When the Census Bureau this month issued a press release headlined "Most Children Younger Than Age 1 are Minorities," the media snapped to attention. News outlets nationwide covered the announcement, hailing it as a "historic demographic milestone" (CNN), as the "dawn of an era in which whites no longer will be in the majority" (Washington Post), and as an "important turning point for the nation" (McClatchy) that would "starkly … change the face of America's next generations" (Time).
None of that was true.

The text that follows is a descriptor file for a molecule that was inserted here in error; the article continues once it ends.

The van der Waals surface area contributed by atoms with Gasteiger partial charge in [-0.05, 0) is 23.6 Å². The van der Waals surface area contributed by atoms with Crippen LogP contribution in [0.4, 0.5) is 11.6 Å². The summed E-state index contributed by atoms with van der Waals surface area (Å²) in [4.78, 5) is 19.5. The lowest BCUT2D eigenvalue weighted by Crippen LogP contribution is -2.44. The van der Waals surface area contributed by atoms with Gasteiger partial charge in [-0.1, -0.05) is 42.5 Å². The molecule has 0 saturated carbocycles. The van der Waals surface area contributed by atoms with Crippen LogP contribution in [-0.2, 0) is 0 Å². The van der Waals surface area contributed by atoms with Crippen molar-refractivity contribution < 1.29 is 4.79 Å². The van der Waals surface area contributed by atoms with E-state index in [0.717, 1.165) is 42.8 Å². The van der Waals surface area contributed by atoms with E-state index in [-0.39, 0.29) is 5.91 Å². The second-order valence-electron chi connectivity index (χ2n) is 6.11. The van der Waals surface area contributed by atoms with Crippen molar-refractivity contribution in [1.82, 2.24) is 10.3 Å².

None of that was new, either. The Census Bureau keeps dangling commonplace demographic data as if they were a dramatic racial revelation, and the press keeps taking the bait. The stories this month about minority births becoming the majority could have been recycled from a year ago, when the same thing was being reported -- and with the same air of history in the making. "For the first time," an AP story declared in June 2011, "minorities make up a majority of babies in the US, part of a sweeping race change … that could reshape government policies." Three months earlier, The New York Times had told its readers that babies born to minorities were "on the verge" of becoming the majority of all US births.
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